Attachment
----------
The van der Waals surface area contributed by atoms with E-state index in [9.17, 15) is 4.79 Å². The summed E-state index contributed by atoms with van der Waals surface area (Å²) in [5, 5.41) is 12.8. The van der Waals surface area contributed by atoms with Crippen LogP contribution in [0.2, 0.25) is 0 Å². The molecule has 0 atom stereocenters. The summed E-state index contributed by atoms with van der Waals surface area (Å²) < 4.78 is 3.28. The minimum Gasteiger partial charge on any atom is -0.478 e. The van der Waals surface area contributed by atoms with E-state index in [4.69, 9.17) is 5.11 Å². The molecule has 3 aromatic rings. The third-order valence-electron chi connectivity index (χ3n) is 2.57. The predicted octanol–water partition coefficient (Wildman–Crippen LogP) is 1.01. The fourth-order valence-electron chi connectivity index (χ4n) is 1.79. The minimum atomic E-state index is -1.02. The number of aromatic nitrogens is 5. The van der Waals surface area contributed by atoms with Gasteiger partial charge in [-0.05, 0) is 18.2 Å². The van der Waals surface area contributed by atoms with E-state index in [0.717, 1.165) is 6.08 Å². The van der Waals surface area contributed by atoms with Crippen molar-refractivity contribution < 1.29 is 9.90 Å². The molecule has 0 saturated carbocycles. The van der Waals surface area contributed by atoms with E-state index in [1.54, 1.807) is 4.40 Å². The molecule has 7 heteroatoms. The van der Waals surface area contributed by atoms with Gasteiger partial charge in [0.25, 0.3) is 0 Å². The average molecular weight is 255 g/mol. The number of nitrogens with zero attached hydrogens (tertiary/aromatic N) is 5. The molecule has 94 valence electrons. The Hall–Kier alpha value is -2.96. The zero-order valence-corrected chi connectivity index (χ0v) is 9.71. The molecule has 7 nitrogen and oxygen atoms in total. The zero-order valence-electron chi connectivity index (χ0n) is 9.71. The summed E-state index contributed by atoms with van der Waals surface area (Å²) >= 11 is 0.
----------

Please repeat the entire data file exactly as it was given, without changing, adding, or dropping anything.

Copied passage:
The van der Waals surface area contributed by atoms with E-state index in [9.17, 15) is 4.79 Å². The summed E-state index contributed by atoms with van der Waals surface area (Å²) in [5, 5.41) is 12.8. The van der Waals surface area contributed by atoms with Crippen LogP contribution in [0.2, 0.25) is 0 Å². The molecule has 0 atom stereocenters. The summed E-state index contributed by atoms with van der Waals surface area (Å²) < 4.78 is 3.28. The minimum Gasteiger partial charge on any atom is -0.478 e. The van der Waals surface area contributed by atoms with E-state index in [4.69, 9.17) is 5.11 Å². The molecule has 3 aromatic rings. The third-order valence-electron chi connectivity index (χ3n) is 2.57. The predicted octanol–water partition coefficient (Wildman–Crippen LogP) is 1.01. The fourth-order valence-electron chi connectivity index (χ4n) is 1.79. The minimum atomic E-state index is -1.02. The number of aromatic nitrogens is 5. The van der Waals surface area contributed by atoms with Gasteiger partial charge in [-0.05, 0) is 18.2 Å². The van der Waals surface area contributed by atoms with E-state index in [0.717, 1.165) is 6.08 Å². The van der Waals surface area contributed by atoms with Crippen molar-refractivity contribution < 1.29 is 9.90 Å². The molecule has 0 saturated carbocycles. The van der Waals surface area contributed by atoms with E-state index in [1.54, 1.807) is 4.40 Å². The molecule has 7 heteroatoms. The van der Waals surface area contributed by atoms with Gasteiger partial charge in [0.25, 0.3) is 0 Å². The average molecular weight is 255 g/mol. The number of nitrogens with zero attached hydrogens (tertiary/aromatic N) is 5. The molecule has 94 valence electrons. The Hall–Kier alpha value is -2.96. The zero-order valence-corrected chi connectivity index (χ0v) is 9.71. The molecule has 7 nitrogen and oxygen atoms in total. The zero-order valence-electron chi connectivity index (χ0n) is 9.71. The summed E-state index contributed by atoms with van der Waals surface area (Å²) >= 11 is 0.